Eucalypts in South Africa

The Eucalypts are the world’s most valuable and most widely planted commercial plantation tree genus. Discover why and how with Sappi in South Africa in this FAQ.

What are Eucalypts?

Eucalypts are a group of trees belonging to the Myrtaceae (myrtle) family, containing the genera Angophora, Corymbia and Eucalyptus. Eucalypts are generally long-lived, evergreen angiosperm plants that flower and form fruits with seeds. However, the flowers have no petals. Instead, the bloom consists of hundreds of stamens. The seeds are enclosed in a dry or woody fruit that develops from the ovary within the flower. Many eucalypts, but not all, are known as ’gum trees’  because they exude copious amounts of sap from any break in the bark.

What are hybrids?

Hybrids are the result of crossing two different taxa through sexual reproduction. Sappi produces several inter-specific (between species) hybrids, including Eucalyptus grandis x Eucalyptus nitens (often referred to as ‘GN’) and Eucalyptus grandis x E. urophylla (GU). 

Where do Eucalyptus trees come from?

The eucalypts originate predominantly from Australia, where they grow in a wide variety of climatic regions, ranging from deserts to swamps to mountainsides – hence their environmental plasticity. Four species of Eucalyptus (E. deglupta, E. orophila, E. urophylla and E. wetarensis) originate outside Australia in Indonesia, the Southern Philippines and New Guinea. Eucalypts are thus not indigenous to South Africa and are classified as exotic species.

What characterises the Eucalypts?

There are over 700 species of Eucalyptus that exhibit remarkable diversity across their native range. Developmental characters such as bark, leaf and inflorescence type, ability to make epicormic shoots, adaptation to fire damage, as well as tremendous chemical variation underlying herbivore defence, vary within, and between, groups. The Eucalyptus genus includes species with very fast growth rates (mean annual growth rates of up to 20-35 m3/ha/year), allowing many varieties to reach maturity as early as ten years in comparison to other hardwood species that can take 18-25 years to reach early maturity. 

Do Eucalypts have any disadvantages?

Living Eucalypts are prone to biotic and abiotic stresses. This includes susceptibility to numerous pests and diseases, evidenced by the presence of stem cankers, root rot, foliar wilting and necrosis that can impact survival and growth. Abiotic stresses caused by environmental factors can also result in growth stresses, which affect yield. Productivity can be enhanced with effective risk management strategies, such as genotype-by-site matching, maintaining genetic diversity, breeding for resistance, and reducing stress caused by negative impacts such as drought, frost, snow, pest and diseases.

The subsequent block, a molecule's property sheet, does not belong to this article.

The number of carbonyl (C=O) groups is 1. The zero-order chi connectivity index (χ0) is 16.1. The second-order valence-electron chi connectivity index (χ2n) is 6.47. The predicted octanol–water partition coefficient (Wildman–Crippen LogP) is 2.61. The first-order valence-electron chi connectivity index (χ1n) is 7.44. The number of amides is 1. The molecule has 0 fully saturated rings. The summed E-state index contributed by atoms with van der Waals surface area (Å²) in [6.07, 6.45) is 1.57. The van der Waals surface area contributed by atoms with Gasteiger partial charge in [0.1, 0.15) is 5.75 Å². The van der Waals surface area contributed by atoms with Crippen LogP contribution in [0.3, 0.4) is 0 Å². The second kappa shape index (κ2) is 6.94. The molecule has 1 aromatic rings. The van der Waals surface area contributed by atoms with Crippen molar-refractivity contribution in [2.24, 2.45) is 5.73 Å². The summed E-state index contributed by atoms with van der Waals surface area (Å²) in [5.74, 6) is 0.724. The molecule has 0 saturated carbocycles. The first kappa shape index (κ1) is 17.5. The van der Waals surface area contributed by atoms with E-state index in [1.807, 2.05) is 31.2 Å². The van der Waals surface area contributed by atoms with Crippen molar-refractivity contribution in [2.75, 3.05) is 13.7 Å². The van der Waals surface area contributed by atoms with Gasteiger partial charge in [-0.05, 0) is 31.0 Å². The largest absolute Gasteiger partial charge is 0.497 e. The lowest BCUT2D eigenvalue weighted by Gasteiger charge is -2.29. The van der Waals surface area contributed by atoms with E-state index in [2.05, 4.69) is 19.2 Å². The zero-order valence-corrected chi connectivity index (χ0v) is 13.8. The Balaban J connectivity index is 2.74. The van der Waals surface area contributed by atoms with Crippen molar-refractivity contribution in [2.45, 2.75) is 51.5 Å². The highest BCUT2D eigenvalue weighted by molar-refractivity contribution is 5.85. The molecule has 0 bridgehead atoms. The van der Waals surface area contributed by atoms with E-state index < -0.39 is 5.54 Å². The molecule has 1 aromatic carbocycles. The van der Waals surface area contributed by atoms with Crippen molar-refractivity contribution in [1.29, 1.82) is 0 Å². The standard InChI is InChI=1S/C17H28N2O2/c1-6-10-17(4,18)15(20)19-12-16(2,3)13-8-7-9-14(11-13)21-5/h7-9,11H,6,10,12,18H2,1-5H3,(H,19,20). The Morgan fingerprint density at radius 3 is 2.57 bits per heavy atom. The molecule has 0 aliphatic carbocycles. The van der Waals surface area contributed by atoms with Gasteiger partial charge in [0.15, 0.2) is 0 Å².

What value do Eucalypts offer? 

The diversity within the eucalypts has been the basis of a multitude of uses, including timber, pulp, lignocellulosic biomass, oils, and ecosystem services. Some of their key uses include: 

  • Cellulosic fibre. Some eucalypt species are very good for kraft pulping and dissolving wood (DP) pulping. Both Saiccor and Ngodwana Mills use eucalypts to manufacture Verve. This is a purified cellulose pulp suitable for subsequent chemical conversion into a range of products. DP with 91-95% cellulose content is mostly used to make viscose fibres for use in textiles. Higher cellulose content DP is used to make rayon yarn for industrial products such as the cord used in tyres, rayon staple for high-quality fabrics, acetate and other speciality products.
  • Biorefinery applications. At Sappi, we make the most of every tree harvested, including the extraction of sugars for various purposes including the production of xylitol – widely used as a sugar substitute – and furfural, used mainly for resins.
  • Bioenergy production. Eucalypts are also receiving attention for bioenergy because most of the extracted lignin can be used in recovery boilers for energy production.
  • Medicinal value. Eucalyptus oils derived from the leaves of about a dozen Eucalyptus tree species are used for therapeutic and medicinal purposes. Medicinal effects are primarily due to a chemical compound called eucalyptol (or cineole). Eucalyptus oil is packed with numerous natural compounds that work in synergy to produce a variety of health-promoting effects, from relieving cold symptoms to reducing pain or cleaning cuts and scrapes.